After Storm’s performance, “Insulated” intrigued the audience with a narrative about a young Japanese teen’s journey integrating into American society. Shooting directly on a Samsung S8, director Damien D. Bell pushed the limits of independent film by showing that meaning is just as important as aesthetics.
“10 Vipers” then dazzled the audience with impressive visuals. Directed by Andrew Han, the film’s merits lie in its chilling aesthetics, impressive cinematography, and haunting soundtrack performed by Poe the Passenger.
After “10 Vipers,” a ballerina performs her recital while being bombarded by spaghetti in “danse des pates.” Described as “the most important ballet film of the century” on the playbill, the film is a blend of cinematic professionalism and nonsensical humour.
After the previous six movies, the festival transitioned into a brief intermission with light refreshments and live music by Chris Otte and Barrett Tuttobene.
“Heard” then commenced the festival’s second part with a chilling performance about sexual assault. Directed by Joshua Sechrist, the film revolved around an invisibly-bound woman trying to escape a menacing man. The film took a turn when Jennifer Johnson, the on-stage performer, screamed and empowered the woman on-screen to take back control.
“Thank You For Your Time” rekindled the audience’s humor with a whimsical narrative about a lonely vampiress who becomes friends with a girl scout selling cookies. The film was directed by Zachary Ye and conveyed a beautiful message about friendship.
Next, the audience was once again hit with a bittersweet film: “Young Grandpa,” a narrative about how an apple pie connects two different generations of men.
UCSB InterVals A Capella then took to the stage, exciting the crowd with renditions of popular songs such as “Rebel Just for Kicks” and “Runaway Baby.”
“L^mbo,” one of the closing three films, was an emotional look into a couple trapped in denial and uncertainty. Directed by Mika G. Pham, the film featured a dual narrative of a relationship’s slow decline. The couple danced with a string, symbolizing the emotional connection they had. However, the string snapped after the couple’s refusal to let go.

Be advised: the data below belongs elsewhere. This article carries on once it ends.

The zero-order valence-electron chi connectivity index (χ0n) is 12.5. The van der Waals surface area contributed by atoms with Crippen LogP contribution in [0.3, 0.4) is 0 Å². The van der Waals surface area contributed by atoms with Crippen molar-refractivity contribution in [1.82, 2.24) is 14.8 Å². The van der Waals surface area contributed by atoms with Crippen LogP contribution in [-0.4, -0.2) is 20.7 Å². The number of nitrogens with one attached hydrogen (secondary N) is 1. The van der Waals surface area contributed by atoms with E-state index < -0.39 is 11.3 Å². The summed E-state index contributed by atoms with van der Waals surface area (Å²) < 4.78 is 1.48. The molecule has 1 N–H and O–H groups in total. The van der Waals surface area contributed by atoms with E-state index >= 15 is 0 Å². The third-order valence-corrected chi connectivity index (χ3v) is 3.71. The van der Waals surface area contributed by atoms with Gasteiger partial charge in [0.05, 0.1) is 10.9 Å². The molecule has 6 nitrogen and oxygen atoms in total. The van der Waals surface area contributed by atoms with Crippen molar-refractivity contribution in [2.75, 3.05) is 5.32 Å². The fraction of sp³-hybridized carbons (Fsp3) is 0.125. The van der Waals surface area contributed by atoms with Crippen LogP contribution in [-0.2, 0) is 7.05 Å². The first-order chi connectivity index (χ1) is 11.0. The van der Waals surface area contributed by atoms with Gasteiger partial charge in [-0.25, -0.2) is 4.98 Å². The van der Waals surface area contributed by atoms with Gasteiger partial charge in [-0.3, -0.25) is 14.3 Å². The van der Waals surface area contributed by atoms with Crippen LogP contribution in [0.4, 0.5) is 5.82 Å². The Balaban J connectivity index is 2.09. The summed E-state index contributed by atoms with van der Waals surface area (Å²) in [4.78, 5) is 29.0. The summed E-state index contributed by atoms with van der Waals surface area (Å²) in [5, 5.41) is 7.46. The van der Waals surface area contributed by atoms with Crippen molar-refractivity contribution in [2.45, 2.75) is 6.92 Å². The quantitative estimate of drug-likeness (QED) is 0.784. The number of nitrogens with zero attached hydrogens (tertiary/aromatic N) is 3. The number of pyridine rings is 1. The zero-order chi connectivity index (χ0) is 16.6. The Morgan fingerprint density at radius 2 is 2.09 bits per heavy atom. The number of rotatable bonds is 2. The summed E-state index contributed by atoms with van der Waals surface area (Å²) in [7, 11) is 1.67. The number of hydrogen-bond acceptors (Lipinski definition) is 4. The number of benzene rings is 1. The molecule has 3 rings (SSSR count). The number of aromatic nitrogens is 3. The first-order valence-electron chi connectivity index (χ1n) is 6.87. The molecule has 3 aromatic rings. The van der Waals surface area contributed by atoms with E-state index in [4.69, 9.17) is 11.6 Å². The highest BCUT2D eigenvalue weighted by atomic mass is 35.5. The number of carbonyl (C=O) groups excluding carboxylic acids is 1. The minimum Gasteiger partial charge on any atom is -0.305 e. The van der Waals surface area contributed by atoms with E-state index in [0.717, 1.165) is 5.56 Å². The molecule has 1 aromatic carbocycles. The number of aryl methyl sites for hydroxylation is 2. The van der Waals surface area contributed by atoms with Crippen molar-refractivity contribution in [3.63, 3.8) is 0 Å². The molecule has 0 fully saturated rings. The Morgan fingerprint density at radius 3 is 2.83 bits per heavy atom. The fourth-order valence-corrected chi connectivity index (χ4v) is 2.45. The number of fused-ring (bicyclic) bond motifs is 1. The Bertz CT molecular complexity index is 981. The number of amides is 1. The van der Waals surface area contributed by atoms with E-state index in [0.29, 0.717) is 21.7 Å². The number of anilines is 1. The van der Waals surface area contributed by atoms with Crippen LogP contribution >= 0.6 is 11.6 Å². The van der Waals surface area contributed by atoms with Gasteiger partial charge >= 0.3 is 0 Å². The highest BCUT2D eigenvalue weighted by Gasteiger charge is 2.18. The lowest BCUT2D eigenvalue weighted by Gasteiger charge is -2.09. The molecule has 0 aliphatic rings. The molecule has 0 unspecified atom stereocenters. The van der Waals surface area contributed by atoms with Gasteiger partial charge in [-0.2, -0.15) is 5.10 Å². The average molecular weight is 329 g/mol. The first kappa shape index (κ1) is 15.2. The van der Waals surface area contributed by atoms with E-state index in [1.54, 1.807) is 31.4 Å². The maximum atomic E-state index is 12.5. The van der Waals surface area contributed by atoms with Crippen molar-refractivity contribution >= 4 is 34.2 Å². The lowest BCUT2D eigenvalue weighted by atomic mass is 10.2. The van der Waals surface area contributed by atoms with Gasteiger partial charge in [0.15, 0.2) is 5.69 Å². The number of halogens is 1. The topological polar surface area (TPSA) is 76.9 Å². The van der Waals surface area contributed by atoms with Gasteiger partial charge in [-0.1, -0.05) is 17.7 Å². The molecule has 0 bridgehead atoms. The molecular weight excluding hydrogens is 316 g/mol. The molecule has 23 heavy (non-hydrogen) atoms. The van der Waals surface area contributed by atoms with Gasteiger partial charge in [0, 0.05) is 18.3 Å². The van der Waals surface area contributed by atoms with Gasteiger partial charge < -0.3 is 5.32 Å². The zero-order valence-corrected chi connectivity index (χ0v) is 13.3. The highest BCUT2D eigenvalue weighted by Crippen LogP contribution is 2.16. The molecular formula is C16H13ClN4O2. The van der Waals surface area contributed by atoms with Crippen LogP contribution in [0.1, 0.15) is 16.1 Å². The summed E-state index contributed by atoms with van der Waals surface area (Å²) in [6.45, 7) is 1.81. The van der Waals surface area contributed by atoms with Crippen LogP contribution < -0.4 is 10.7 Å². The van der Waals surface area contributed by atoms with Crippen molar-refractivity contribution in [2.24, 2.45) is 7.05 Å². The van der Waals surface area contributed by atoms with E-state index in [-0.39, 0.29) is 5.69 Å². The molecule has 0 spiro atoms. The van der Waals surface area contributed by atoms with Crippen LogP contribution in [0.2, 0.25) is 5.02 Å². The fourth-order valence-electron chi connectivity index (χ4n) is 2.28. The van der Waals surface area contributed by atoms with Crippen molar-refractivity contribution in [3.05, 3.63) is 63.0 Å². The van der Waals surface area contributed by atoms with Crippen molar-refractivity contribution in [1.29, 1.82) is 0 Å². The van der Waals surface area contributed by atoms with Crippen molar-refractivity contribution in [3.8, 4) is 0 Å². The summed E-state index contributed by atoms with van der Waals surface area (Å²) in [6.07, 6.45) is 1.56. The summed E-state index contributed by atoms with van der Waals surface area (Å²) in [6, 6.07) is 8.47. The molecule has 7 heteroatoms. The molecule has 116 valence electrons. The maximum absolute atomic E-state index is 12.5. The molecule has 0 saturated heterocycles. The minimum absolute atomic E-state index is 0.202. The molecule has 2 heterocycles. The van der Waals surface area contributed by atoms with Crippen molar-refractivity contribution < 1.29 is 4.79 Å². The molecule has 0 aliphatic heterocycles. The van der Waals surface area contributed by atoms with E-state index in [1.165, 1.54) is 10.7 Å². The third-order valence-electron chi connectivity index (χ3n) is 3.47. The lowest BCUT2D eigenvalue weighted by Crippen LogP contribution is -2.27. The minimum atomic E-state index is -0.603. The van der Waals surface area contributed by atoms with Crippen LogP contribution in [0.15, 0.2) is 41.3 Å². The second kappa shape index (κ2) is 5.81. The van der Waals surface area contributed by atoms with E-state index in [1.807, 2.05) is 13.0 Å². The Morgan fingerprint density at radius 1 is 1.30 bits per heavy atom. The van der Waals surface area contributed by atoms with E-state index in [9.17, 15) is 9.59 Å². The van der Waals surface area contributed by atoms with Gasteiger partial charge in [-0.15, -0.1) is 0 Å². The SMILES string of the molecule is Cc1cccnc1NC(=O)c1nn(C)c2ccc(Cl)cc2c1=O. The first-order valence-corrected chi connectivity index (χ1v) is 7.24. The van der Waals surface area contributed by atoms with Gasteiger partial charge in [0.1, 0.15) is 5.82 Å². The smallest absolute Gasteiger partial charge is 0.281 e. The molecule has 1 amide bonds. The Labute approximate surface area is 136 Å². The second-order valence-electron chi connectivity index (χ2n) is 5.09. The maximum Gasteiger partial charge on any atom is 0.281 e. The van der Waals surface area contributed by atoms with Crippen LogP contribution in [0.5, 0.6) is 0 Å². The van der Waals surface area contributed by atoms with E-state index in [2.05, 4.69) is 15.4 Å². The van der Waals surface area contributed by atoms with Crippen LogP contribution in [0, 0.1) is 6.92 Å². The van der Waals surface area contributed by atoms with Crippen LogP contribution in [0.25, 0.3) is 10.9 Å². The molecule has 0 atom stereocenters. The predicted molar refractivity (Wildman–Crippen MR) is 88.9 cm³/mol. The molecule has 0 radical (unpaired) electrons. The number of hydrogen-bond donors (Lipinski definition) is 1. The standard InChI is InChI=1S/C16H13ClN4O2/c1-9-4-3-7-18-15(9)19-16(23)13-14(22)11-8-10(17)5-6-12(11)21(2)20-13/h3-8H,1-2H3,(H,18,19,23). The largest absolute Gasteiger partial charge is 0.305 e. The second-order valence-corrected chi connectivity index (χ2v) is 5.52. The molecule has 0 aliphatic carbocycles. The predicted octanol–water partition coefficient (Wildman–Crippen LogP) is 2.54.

Gwendolyn Ly’s “Stay by Me” was a cinematic triumph in independent film. The film looked, felt, and sounded like a Triple-A title. From the soft color scheme to the natural lighting, the film exquisitely portrayed a love story spanning a lifetime.
Last but not least, “Happenstance” charmed the audience with a simple film that relied more on acting than special effects. Directed by Immanuel Steinberg, the film took place in an elevator where two strangers bumped into each other daily, fostering an adorably charming relationship.
This year’s film festival was a competition, where a panel of expert film critics judged the entered films. “Cross step” won the best editing, while “Heard” won both best cinematography and best music. The audience choice award went to “Happenstance.” In addition, “Insulated” won the Scott Wells award, which is given to the film that best utilized the silent film theme of “Watch it Play Back.”
All proceeds from the festival went to the Teddy Bear Cancer Foundation, and the festival ended at 11:00 p.m., marking another successful year of UCSB artistic production.